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New data show finasteride helps prevent prostate cancer

Prostate CancerWashington, May 19 : Men and their doctors should consider a more aggressive approach that includes finasteride to prevent the development of prostate cancer, according to a comprehensive re-evaluation of the largest prostate cancer prevention study.

This study also highlights the role of prostate specific antigen (PSA) scores in treatment decision-making.

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Gene screening may help catch skin cancer early

London, Skin CancerMay 19: The results of three studies suggest that gene screening may help detect persons who are most likely to contract skin cancer after sitting in the sun.

While studying patients with melanoma and other types of skin cancer, researchers in Iceland and Australia identified a gene linked to a person’s skin tone as well as his/her chances of getting skin cancer.

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Scientists identify biosensor for measuring “oxidative stress” status of cells

Molecular Responses to OxidativeLondon, May 17 : Scientists at the German Cancer Research Center have identified a molecule, the level of which in a cell may reveal the “oxidative stress” status of the cell.

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Simple blood test may improve treatment response in breast cancer patients

Washington, Blood TestMay 16: Doctors’ dependence on radiology studies such as CT scans and ultrasound for breast cancer therapy could soon become passe, thanks to researchers at Georgetown University Medical Center, who have developed a simple blood test to reliably assess treatment response in patients with metastatic breast cancer.

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Carbon-coated nanomagnets could serve as potential hyperthermia agents

HyperthermiaWashington, May 15 : A new research has suggested that carbon-coated nanomagnets could serve as a safe and effective hyperthermia agent, targeting and destroying cancerous cells.

Researchers from Germany found that nanoparticles consisting of metallic iron with a protective carbon coat could be potential hyperthermia agents.

In animal models, using heat to selectively kill tumor cells has proven efficient.

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Arsenic-based agent may offer potential blood cancer therapy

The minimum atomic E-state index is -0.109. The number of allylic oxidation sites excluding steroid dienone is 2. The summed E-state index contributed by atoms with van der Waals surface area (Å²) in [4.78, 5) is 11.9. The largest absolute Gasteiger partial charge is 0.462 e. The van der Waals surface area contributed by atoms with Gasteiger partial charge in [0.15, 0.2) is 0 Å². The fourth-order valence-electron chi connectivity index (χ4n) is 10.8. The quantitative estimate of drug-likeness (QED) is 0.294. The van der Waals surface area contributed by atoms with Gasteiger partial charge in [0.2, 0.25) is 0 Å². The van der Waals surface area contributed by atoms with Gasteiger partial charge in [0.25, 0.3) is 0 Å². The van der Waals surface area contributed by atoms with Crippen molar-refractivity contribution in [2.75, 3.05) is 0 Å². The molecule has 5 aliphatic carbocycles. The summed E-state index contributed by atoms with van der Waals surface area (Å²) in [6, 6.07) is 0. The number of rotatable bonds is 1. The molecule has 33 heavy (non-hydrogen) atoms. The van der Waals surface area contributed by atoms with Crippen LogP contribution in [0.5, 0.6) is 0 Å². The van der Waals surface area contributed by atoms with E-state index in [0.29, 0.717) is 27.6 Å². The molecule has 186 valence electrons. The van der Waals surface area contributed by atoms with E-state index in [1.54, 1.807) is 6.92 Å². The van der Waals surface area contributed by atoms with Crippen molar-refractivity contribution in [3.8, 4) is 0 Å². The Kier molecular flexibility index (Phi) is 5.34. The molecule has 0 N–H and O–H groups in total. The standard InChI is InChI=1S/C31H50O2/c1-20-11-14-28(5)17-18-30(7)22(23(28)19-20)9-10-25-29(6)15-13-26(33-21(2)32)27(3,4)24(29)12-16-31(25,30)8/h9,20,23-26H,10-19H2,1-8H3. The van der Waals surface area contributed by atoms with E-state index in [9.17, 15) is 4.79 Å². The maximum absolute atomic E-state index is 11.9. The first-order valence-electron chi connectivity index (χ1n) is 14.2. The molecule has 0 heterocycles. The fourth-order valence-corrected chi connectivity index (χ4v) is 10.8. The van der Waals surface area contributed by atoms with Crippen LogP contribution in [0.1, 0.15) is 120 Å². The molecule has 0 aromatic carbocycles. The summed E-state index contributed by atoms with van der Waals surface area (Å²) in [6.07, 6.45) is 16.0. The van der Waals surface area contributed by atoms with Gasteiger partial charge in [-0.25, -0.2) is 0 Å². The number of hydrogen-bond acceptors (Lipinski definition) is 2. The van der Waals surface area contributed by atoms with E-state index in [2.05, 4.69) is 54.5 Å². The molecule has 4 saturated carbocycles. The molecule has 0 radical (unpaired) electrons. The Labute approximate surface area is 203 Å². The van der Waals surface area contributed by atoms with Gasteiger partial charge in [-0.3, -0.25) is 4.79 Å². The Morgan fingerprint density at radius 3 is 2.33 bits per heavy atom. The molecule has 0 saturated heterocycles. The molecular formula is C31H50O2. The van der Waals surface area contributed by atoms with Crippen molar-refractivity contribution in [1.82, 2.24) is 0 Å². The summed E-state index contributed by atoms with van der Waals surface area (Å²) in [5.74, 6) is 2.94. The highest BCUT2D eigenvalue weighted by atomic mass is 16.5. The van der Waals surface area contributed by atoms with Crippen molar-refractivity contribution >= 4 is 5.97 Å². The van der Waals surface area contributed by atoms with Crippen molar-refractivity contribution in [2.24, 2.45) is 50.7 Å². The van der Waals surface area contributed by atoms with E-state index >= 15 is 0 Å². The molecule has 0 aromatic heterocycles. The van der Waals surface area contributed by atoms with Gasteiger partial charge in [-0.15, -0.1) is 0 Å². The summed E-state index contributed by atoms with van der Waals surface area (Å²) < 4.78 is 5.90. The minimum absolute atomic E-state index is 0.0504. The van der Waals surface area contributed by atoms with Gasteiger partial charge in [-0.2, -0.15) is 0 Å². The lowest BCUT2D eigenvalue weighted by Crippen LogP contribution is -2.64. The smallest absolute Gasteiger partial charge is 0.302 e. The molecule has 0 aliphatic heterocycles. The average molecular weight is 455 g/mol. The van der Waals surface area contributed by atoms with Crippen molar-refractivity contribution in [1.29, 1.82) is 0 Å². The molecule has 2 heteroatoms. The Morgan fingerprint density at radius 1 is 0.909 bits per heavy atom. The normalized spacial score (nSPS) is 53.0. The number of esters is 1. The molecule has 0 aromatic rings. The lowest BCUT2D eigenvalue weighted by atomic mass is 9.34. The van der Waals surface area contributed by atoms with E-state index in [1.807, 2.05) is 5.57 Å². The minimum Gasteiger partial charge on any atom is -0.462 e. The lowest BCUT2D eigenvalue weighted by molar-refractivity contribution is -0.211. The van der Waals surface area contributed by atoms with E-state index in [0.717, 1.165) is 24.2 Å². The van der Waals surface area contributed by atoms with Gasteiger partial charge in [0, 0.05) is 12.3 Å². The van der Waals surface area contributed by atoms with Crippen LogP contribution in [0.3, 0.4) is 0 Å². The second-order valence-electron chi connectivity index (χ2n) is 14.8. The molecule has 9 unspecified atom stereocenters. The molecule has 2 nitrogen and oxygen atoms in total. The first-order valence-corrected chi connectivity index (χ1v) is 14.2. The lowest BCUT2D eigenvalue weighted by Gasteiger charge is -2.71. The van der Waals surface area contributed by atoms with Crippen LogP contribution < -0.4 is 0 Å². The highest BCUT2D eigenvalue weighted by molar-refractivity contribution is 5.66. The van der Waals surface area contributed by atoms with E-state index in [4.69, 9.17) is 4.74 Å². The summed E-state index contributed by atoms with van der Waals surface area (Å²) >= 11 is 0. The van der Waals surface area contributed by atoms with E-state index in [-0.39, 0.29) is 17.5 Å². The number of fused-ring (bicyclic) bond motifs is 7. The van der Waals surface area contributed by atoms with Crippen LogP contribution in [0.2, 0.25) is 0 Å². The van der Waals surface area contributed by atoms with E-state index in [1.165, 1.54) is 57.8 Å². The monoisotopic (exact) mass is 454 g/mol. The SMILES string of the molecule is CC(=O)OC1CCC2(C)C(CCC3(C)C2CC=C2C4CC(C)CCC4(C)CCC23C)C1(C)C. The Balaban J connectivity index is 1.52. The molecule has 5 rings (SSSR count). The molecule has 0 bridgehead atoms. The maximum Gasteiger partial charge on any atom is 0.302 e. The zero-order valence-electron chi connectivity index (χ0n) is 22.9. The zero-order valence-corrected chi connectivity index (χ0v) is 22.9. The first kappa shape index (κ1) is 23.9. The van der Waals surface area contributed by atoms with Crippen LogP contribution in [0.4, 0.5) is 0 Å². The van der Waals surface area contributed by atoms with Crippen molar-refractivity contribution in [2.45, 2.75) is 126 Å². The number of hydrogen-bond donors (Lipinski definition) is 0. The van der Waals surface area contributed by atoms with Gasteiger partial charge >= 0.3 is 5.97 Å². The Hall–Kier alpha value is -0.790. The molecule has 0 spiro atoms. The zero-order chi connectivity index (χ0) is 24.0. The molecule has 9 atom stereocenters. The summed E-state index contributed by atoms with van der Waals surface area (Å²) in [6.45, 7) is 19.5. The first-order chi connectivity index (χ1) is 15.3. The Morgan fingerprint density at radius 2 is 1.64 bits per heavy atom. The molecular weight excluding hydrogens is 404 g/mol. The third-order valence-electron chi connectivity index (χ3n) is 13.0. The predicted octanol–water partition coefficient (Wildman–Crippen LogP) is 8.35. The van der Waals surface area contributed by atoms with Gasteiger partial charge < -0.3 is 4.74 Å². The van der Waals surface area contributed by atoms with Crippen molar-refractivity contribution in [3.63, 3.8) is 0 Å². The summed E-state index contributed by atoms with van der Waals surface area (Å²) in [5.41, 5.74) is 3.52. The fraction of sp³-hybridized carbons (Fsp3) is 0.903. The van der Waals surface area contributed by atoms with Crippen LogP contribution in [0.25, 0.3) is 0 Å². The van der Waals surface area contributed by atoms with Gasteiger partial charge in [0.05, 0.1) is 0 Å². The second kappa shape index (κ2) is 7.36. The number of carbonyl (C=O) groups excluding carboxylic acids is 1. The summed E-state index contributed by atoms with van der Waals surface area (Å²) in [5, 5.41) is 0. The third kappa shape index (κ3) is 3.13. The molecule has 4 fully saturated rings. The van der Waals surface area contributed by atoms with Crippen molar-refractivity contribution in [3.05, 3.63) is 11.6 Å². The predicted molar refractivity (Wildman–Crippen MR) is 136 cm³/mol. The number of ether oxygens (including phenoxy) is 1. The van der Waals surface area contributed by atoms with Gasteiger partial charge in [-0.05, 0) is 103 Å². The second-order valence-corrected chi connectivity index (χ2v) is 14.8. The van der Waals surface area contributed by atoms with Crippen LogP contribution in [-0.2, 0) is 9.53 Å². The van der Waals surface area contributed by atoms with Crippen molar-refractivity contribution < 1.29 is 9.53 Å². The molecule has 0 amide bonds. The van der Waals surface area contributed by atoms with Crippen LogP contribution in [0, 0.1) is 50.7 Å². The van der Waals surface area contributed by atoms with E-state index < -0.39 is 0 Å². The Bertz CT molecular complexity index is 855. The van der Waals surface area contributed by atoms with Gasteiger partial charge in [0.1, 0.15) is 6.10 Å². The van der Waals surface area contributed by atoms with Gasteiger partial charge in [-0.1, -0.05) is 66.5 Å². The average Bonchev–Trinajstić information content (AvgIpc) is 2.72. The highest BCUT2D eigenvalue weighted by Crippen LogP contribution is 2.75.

blood cancerLondon, May 13 : A team of experts led by researchers at Beth Israel Deaconess Medical Center (BIDMC) have found that an arsenic-based agent used in traditional Chinese medicine may help eliminate leukaemia initiating cells (LICs), which are impervious to conventional chemotherapy and undaunted by targeted cancer therapies.

Scientifically, the arsenic-based agent the researchers have identified is known as As2O3.

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Gene that regulates body size may harbour cancer cure

Washington, May 13: A new study by Sunnybrook researchers has found that a gene called glypican-3 (GPC3) plays a major role in regulating body size – a discovery that may have implications for the development of novel therapies for a number of cancers.

Researchers have discovered the mechanism by which the loss of the GPC3 gene triggers overgrowth through certain growth factors such as Sonic Hedgehog, which stimulate cancer growth.

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Physical activity may prevent breast cancer in some women

London, Breast CancerMay 13: A new study has found that women who engage in physical activity are 25 per cent less likely to develop breast cancer.

However, researchers also discovered that certain groups are more likely to see these benefits than others.

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Soon, Oz women to get breast cancer 'hair x-ray' test

Melbourne, Breast CancerMay 12: A new test that diagnoses breast cancer by X-raying a woman's hair has been developed, and it will be available in Australia later this year.

Sydney-based company Fermiscan has developed the test, and have already tested it on 2,000 Aussie women.

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Indian scientist discovers significant cancer gene

London, May 9: A research team, led by an Indian scientist, has identified a gene that causes cancer.

Cancer biologist Shrikant Anant and colleagues at the OU Cancer Institute have found that the gene RBM3 can cause cells to become cancerous and cause cancer cells to die.

The gene and its protein, both called RBM3, are vital for cell division in normal cells. In cancers, low oxygen levels in the tumours cause the amount of this protein to go up dramatically. This causes cancer cells to divide uncontrollably, leading to increased tumour formation.

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Four drinks a day boosts cancer risks

WineMelbourne, May 8: Drinking just four standard alcoholic drinks a day significantly increases a man's chances of developing breast, bowel, throat and mouth cancer, a new study has found.

A report by the Cancer Institute NSW in Australia has found that for men, four standard alcoholic drinks a day increased their risk of developing bowel cancer by 64 per cent.

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Growth rates of breast cancer tumours faster in younger women

Breast CancerWashington, May 8: A new approach to estimate tumour growth, developed by scientists at the Department of Etiological Research, Cancer Registry of Norway, has indicated that the growth of breast cancer tumours is faster in younger women as compared to older women.

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Researchers develop new laser treatment for vocal-cord cancer

Washington, Vocal-cord cancerMay 7: Researchers at the Massachusetts General Hospital (MGH) have reported the successful development of an innovative laser treatment for early vocal-cord cancer.

The treatment, which has now been used in more than 25 patients, effectively restores patients’ voices without radiotherapy or traditional surgery, which can permanently damage vocal quality.